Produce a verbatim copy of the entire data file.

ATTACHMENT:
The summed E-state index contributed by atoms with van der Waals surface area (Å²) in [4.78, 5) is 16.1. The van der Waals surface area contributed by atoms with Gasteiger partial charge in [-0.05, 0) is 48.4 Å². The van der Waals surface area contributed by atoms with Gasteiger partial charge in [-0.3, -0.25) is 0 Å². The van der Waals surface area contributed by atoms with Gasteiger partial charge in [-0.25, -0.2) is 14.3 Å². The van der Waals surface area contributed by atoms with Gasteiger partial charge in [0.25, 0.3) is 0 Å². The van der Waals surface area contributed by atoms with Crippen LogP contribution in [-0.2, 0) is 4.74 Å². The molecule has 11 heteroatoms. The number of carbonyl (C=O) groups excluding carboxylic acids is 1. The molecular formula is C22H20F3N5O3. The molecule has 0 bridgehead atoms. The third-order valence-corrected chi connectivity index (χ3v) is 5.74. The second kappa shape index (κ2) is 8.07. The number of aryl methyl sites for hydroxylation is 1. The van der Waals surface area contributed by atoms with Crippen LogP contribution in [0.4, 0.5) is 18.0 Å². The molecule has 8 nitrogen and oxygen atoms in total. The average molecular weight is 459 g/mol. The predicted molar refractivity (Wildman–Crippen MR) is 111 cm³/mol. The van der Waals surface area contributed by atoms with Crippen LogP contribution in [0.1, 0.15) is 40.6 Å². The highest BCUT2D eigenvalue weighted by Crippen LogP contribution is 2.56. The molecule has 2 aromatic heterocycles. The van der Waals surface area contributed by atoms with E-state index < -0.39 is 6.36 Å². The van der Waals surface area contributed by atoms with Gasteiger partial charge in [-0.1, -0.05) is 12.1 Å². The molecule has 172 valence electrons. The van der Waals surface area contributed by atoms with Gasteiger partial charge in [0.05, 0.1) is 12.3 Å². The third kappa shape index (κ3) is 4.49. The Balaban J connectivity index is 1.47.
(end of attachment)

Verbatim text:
The summed E-state index contributed by atoms with van der Waals surface area (Å²) in [4.78, 5) is 16.1. The van der Waals surface area contributed by atoms with Gasteiger partial charge in [-0.05, 0) is 48.4 Å². The van der Waals surface area contributed by atoms with Gasteiger partial charge in [-0.3, -0.25) is 0 Å². The van der Waals surface area contributed by atoms with Gasteiger partial charge in [-0.25, -0.2) is 14.3 Å². The van der Waals surface area contributed by atoms with Gasteiger partial charge in [0.25, 0.3) is 0 Å². The van der Waals surface area contributed by atoms with Crippen LogP contribution in [-0.2, 0) is 4.74 Å². The molecule has 11 heteroatoms. The number of carbonyl (C=O) groups excluding carboxylic acids is 1. The molecular formula is C22H20F3N5O3. The molecule has 0 bridgehead atoms. The third-order valence-corrected chi connectivity index (χ3v) is 5.74. The second kappa shape index (κ2) is 8.07. The number of aryl methyl sites for hydroxylation is 1. The van der Waals surface area contributed by atoms with Crippen LogP contribution in [0.4, 0.5) is 18.0 Å². The molecule has 8 nitrogen and oxygen atoms in total. The average molecular weight is 459 g/mol. The predicted molar refractivity (Wildman–Crippen MR) is 111 cm³/mol. The van der Waals surface area contributed by atoms with Crippen LogP contribution in [0.1, 0.15) is 40.6 Å². The highest BCUT2D eigenvalue weighted by Crippen LogP contribution is 2.56. The molecule has 2 aromatic heterocycles. The van der Waals surface area contributed by atoms with E-state index < -0.39 is 6.36 Å². The van der Waals surface area contributed by atoms with Gasteiger partial charge in [-0.1, -0.05) is 12.1 Å². The molecule has 172 valence electrons. The van der Waals surface area contributed by atoms with Gasteiger partial charge in [0.05, 0.1) is 12.3 Å². The third kappa shape index (κ3) is 4.49. The Balaban J connectivity index is 1.47.